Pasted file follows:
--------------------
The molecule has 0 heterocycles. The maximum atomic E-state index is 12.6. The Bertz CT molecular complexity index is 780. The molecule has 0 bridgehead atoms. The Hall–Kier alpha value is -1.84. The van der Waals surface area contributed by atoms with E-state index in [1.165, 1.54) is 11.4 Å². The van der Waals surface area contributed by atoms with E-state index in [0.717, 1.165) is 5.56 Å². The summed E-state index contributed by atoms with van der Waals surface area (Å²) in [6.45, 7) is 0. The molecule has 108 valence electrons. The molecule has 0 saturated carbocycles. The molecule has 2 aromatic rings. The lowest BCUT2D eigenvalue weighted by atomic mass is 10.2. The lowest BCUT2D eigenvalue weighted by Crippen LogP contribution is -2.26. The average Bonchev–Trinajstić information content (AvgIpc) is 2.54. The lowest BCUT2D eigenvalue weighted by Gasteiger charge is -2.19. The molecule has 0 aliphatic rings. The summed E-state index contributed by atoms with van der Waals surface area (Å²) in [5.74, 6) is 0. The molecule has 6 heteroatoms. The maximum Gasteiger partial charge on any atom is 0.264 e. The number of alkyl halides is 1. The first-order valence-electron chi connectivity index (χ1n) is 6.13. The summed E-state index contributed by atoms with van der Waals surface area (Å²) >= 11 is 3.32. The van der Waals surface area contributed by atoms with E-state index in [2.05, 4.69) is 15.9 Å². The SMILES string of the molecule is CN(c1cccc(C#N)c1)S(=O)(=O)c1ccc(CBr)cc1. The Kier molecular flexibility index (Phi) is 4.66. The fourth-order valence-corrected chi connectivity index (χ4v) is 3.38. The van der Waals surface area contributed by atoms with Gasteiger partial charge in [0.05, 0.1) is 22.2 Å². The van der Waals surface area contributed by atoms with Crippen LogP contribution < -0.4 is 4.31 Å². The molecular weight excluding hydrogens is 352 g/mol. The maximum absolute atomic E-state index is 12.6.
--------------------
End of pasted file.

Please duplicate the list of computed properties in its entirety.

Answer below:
The molecule has 0 heterocycles. The maximum atomic E-state index is 12.6. The Bertz CT molecular complexity index is 780. The molecule has 0 bridgehead atoms. The Hall–Kier alpha value is -1.84. The van der Waals surface area contributed by atoms with E-state index in [1.165, 1.54) is 11.4 Å². The van der Waals surface area contributed by atoms with E-state index in [0.717, 1.165) is 5.56 Å². The summed E-state index contributed by atoms with van der Waals surface area (Å²) in [6.45, 7) is 0. The molecule has 108 valence electrons. The molecule has 0 saturated carbocycles. The molecule has 2 aromatic rings. The lowest BCUT2D eigenvalue weighted by atomic mass is 10.2. The lowest BCUT2D eigenvalue weighted by Crippen LogP contribution is -2.26. The average Bonchev–Trinajstić information content (AvgIpc) is 2.54. The lowest BCUT2D eigenvalue weighted by Gasteiger charge is -2.19. The molecule has 0 aliphatic rings. The summed E-state index contributed by atoms with van der Waals surface area (Å²) in [5.74, 6) is 0. The molecule has 6 heteroatoms. The maximum Gasteiger partial charge on any atom is 0.264 e. The number of alkyl halides is 1. The first-order valence-electron chi connectivity index (χ1n) is 6.13. The summed E-state index contributed by atoms with van der Waals surface area (Å²) >= 11 is 3.32. The van der Waals surface area contributed by atoms with E-state index in [2.05, 4.69) is 15.9 Å². The SMILES string of the molecule is CN(c1cccc(C#N)c1)S(=O)(=O)c1ccc(CBr)cc1. The Kier molecular flexibility index (Phi) is 4.66. The fourth-order valence-corrected chi connectivity index (χ4v) is 3.38. The van der Waals surface area contributed by atoms with Gasteiger partial charge in [0.05, 0.1) is 22.2 Å². The van der Waals surface area contributed by atoms with Crippen LogP contribution < -0.4 is 4.31 Å². The molecular weight excluding hydrogens is 352 g/mol. The maximum absolute atomic E-state index is 12.6.